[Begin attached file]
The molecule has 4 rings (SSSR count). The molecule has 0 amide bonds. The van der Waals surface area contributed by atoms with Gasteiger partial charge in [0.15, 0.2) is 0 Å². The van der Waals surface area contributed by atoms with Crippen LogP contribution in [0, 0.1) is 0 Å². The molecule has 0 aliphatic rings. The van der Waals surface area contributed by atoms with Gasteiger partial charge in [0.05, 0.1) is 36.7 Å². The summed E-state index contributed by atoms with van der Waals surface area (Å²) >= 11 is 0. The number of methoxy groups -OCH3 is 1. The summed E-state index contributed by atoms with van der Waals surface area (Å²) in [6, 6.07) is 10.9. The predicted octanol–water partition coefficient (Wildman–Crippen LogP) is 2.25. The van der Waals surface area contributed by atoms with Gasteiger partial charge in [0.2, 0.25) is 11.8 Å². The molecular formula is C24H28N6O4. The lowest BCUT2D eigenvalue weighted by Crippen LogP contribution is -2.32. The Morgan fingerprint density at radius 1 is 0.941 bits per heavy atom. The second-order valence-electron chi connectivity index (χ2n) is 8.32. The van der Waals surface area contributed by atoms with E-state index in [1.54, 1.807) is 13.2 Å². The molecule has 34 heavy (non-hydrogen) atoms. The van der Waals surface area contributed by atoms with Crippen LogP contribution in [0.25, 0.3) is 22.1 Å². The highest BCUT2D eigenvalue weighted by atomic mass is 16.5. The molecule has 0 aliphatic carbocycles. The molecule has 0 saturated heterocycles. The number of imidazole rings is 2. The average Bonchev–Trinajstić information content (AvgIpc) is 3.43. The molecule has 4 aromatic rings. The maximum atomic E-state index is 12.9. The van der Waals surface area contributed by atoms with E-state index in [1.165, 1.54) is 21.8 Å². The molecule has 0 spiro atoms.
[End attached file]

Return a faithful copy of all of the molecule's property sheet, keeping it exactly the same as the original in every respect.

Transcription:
The molecule has 4 rings (SSSR count). The molecule has 0 amide bonds. The van der Waals surface area contributed by atoms with Gasteiger partial charge in [0.15, 0.2) is 0 Å². The van der Waals surface area contributed by atoms with Crippen LogP contribution in [0, 0.1) is 0 Å². The molecule has 0 aliphatic rings. The van der Waals surface area contributed by atoms with Gasteiger partial charge in [0.05, 0.1) is 36.7 Å². The summed E-state index contributed by atoms with van der Waals surface area (Å²) >= 11 is 0. The number of methoxy groups -OCH3 is 1. The summed E-state index contributed by atoms with van der Waals surface area (Å²) in [6, 6.07) is 10.9. The predicted octanol–water partition coefficient (Wildman–Crippen LogP) is 2.25. The van der Waals surface area contributed by atoms with Gasteiger partial charge in [0.2, 0.25) is 11.8 Å². The molecular formula is C24H28N6O4. The lowest BCUT2D eigenvalue weighted by Crippen LogP contribution is -2.32. The Morgan fingerprint density at radius 1 is 0.941 bits per heavy atom. The second-order valence-electron chi connectivity index (χ2n) is 8.32. The van der Waals surface area contributed by atoms with E-state index in [1.54, 1.807) is 13.2 Å². The molecule has 34 heavy (non-hydrogen) atoms. The van der Waals surface area contributed by atoms with Crippen LogP contribution in [0.25, 0.3) is 22.1 Å². The highest BCUT2D eigenvalue weighted by atomic mass is 16.5. The molecule has 0 aliphatic carbocycles. The molecule has 0 saturated heterocycles. The number of imidazole rings is 2. The average Bonchev–Trinajstić information content (AvgIpc) is 3.43. The molecule has 4 aromatic rings. The maximum atomic E-state index is 12.9. The van der Waals surface area contributed by atoms with E-state index in [1.165, 1.54) is 21.8 Å². The molecule has 0 spiro atoms.